As an artillery captain in the National Guard, Ernest Meissonier had witnessed the massacre of insurgents on a barricade of the rue de l'Hôtel-de-Ville during the confrontations of June 1848. This watercolour, depicting the outcome of the fight, was always considered, by both the artist and his contemporaries, as a remarkable and unusual work. Almost fifty years after the events, Meissonier described his deep attachment to this work in a letter to the Belgian painter Alfred Stevens: "I am not modest about this drawing, and I am not afraid to say that if I were rich enough to buy it back, I would do so immediately [...] When I painted it, I was still terribly affected by the event I had just witnessed, and believe me, my dear Alfred, those things penetrate your soul when you reproduce them [...] I saw it [the taking of the barricade] in all its horror, its defenders killed, shot, thrown out of the windows, the ground covered with their bodies, the earth still drinking their blood ". The history of this drawing also makes it special as Eugène Delacroix was its first owner.
However, the political interpretation of the work remains difficult. This stems from the existence of a picture (kept at the Musée du Louvre) painted by the artist after his watercolour. The title and certainly the meaning of this "replica" are different. The painting, named June in 1849, became Memory of Civil War when the artist exhibited it at the Salon of 1850-1851. The precision of the version in oil gave it the "indifference of a daguerreotype", which substantiated the accusations of inhumanity raised by some radical critics when they saw this painting.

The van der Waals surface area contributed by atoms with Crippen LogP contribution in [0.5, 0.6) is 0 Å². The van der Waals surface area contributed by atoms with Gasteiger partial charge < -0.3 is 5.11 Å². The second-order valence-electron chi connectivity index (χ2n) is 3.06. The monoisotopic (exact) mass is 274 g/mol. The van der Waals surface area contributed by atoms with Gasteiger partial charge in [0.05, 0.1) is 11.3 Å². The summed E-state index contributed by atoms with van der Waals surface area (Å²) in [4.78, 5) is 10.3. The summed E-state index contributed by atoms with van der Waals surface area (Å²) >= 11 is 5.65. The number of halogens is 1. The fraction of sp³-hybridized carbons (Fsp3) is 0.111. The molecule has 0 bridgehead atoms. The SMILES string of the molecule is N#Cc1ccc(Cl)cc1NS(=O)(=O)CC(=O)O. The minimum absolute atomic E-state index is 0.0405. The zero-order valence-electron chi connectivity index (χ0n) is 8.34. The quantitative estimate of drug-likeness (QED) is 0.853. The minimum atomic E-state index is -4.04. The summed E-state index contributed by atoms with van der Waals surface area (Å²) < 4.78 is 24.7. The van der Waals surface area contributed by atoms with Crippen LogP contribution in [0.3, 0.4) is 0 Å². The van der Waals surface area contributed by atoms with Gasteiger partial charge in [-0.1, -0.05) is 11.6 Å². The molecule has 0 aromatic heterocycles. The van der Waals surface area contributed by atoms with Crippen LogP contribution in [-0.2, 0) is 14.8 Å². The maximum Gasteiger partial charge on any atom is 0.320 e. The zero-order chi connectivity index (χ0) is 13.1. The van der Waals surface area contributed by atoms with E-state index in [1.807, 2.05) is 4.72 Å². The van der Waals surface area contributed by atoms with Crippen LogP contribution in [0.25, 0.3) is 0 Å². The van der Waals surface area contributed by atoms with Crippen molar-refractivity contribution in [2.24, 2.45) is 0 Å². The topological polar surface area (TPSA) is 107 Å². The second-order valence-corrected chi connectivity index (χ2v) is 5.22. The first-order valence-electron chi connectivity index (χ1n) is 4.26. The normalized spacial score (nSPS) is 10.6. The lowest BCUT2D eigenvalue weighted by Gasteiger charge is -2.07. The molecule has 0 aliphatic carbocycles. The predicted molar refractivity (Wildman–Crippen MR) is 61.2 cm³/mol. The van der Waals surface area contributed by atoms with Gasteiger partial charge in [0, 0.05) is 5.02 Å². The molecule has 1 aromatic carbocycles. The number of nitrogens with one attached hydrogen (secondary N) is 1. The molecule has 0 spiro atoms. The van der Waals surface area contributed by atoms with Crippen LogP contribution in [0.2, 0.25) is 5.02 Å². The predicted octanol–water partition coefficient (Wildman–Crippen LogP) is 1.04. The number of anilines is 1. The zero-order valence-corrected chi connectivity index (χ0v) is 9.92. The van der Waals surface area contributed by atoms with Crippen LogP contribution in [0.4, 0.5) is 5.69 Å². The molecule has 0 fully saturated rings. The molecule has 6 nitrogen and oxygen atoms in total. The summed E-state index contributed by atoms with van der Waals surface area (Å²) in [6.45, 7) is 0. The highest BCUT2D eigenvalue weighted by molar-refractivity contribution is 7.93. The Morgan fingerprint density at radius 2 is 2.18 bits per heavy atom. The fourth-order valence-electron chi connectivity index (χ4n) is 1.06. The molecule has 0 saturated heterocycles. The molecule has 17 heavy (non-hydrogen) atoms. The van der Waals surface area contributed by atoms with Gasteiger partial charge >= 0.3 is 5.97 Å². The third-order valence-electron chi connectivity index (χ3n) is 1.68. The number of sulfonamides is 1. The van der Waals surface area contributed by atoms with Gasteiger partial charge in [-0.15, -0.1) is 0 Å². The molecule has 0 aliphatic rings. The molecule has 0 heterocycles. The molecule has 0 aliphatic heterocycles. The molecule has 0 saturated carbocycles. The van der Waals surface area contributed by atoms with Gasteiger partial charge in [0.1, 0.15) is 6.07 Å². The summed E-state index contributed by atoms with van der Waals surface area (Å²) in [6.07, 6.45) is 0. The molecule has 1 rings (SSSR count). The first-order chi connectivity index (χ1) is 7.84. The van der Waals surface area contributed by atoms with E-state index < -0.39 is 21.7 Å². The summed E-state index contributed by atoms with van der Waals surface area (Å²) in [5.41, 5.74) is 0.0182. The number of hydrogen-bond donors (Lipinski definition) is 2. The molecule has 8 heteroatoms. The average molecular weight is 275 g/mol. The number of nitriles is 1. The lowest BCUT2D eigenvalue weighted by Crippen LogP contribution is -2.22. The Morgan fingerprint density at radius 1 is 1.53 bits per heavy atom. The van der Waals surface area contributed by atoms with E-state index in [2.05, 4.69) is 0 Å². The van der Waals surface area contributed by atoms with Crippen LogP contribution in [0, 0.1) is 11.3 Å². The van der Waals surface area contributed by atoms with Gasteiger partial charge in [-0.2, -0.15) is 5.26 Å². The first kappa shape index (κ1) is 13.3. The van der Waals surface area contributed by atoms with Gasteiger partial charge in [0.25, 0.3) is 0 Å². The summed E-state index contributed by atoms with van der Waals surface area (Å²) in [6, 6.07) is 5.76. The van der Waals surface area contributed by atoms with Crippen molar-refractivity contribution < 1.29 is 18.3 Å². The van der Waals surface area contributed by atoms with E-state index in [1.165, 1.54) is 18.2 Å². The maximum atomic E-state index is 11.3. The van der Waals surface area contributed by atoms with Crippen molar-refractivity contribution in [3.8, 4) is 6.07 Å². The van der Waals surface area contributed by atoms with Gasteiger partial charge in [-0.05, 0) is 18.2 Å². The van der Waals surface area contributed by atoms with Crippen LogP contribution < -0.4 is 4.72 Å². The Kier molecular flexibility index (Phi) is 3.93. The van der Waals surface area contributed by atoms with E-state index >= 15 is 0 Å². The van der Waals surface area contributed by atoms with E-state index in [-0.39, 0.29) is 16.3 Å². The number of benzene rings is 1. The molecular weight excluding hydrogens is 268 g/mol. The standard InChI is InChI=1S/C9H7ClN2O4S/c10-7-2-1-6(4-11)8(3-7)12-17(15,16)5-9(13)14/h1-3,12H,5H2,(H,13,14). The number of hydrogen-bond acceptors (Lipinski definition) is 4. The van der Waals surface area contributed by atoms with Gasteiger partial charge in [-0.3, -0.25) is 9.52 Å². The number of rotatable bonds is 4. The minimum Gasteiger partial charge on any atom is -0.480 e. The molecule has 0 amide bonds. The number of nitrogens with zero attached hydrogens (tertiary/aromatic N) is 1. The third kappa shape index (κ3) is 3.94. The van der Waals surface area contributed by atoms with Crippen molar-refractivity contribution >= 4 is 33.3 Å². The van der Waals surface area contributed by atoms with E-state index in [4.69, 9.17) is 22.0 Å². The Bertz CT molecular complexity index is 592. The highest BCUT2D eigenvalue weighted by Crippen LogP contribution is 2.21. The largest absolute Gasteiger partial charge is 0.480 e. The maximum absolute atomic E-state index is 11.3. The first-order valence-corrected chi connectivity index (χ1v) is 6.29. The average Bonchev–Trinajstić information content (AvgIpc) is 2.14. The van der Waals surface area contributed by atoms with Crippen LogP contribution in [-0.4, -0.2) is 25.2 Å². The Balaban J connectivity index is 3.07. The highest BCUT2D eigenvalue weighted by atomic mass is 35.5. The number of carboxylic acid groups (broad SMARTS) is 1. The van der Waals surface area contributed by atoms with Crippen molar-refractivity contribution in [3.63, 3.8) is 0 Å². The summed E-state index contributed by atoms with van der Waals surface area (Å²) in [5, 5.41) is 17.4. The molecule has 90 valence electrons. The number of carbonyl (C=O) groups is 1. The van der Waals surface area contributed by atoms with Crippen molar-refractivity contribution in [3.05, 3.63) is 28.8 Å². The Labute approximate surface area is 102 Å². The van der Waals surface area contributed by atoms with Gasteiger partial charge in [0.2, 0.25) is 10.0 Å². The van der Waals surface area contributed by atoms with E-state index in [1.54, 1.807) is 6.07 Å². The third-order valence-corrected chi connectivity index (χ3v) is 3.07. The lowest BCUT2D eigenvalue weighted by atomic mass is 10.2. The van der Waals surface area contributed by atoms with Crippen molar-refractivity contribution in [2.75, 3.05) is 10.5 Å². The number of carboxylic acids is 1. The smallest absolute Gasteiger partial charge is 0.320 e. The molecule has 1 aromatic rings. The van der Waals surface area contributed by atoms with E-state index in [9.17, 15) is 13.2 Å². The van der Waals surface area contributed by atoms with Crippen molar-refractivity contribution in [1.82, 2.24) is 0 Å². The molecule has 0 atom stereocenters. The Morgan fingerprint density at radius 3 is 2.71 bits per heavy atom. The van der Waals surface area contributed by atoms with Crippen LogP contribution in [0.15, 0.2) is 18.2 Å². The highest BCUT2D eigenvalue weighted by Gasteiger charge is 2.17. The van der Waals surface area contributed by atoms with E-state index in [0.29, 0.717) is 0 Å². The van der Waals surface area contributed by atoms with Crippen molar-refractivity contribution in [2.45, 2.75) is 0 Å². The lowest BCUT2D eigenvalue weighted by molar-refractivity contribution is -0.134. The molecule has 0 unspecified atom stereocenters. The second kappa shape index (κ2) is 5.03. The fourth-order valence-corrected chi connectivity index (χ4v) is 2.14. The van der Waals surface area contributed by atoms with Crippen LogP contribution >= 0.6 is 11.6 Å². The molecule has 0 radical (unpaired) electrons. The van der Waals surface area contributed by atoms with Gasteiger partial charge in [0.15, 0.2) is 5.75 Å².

The watercolour, on the other hand, mainly encountered criticism in the 19th century for the fact that it implicitly allowed the anathema bore by this reactionary and anti-revolutionary artist to be lifted. "Horribly true", with a tragic lyricism totally unexpected in Meissonier's art, usually dedicated to skilful, highly detailed scenes, the dramatic power of The Barricade belies the artist's disaffection with the destiny of the people of his time.